On various forums, for the past year or so, I have been asking what the point of knowing what happened in the past was. Until recently, it seemed that nobody had an answer. This played no small part in the reasoning for re-organising this blog last month.
However, Chris Johnson came up with something that challenged my point of view:
Jon, you asked this challenging question about what is the point of researching Stonehenge a few weeks ago and it got me thinking.
I do believe that this type of research is very important these days when our society is asked to make huge decisions on the basis of insufficient factual information and with limited resources. It is important because of what we can discover about process and methods and motives, the weighing of evidence and the construction of a plausible narrative that can be acted upon.
To give some examples, think of global warming, genetic modification of crops, the situation in Ukraine, the rise of IS, etc. On a lower level, In my professional life the question of making substantial investments without the luxury of "objective truth" is a regular necessity. The archaeologists should have much of importance to teach us all.
This seems an especially good argument. Although there may be a limited benefit in keeping the structures, there is perhaps a greater benefit in knowing why certain types of structure were built: In particular if the narrative of the past does help our understanding of how our societies react to threats and opportunities.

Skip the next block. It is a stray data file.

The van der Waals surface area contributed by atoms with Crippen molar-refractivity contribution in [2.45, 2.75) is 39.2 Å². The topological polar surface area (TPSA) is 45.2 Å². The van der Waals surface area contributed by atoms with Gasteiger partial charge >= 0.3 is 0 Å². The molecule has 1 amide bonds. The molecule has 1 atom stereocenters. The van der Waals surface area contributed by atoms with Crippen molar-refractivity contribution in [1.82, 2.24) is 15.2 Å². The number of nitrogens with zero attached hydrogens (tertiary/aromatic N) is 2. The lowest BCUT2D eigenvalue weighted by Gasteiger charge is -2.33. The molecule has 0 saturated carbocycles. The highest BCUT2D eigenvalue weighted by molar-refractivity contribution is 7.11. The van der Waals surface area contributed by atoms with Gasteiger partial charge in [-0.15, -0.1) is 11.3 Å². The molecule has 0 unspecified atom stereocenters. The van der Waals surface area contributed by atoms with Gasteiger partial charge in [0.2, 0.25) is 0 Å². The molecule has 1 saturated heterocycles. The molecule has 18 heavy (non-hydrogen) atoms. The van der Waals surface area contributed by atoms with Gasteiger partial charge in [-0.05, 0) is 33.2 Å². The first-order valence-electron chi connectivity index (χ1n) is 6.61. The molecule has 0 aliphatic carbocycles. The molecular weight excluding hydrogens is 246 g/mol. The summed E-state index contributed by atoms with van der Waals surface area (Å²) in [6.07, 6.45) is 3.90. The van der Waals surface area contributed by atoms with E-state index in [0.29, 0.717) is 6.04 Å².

But whilst this seems a very good argument for the social benefit of knowing what monuments were for, it doesn't make a case for keeping monuments in a pristine condition.
Normally if something special is found it is almost always preserved; so the risk of it being lost decreases. But sometimes special things get broken up just because they are thought to be worth more that way. This often happens when the 'establishment' is not capable of reacting quickly enough to threats.
So an open question: If the choice presented itself, which of the following choices has more benefit?
- Being certain you know what a structure was for, but significantly increase the risk of losing it and/or its archaeological trace as a result.
- Being certain that a structure will be preserved but significantly increasing the risk that people will never know what made it special to the people of the past.
If anyone thinks that the risk of losing what exists (to future archaeological investigation) outweighs the potential benefit of knowing what happened at that place, I would be really interested to know why. If there are any contributors who have read the book, this really is quite an important question.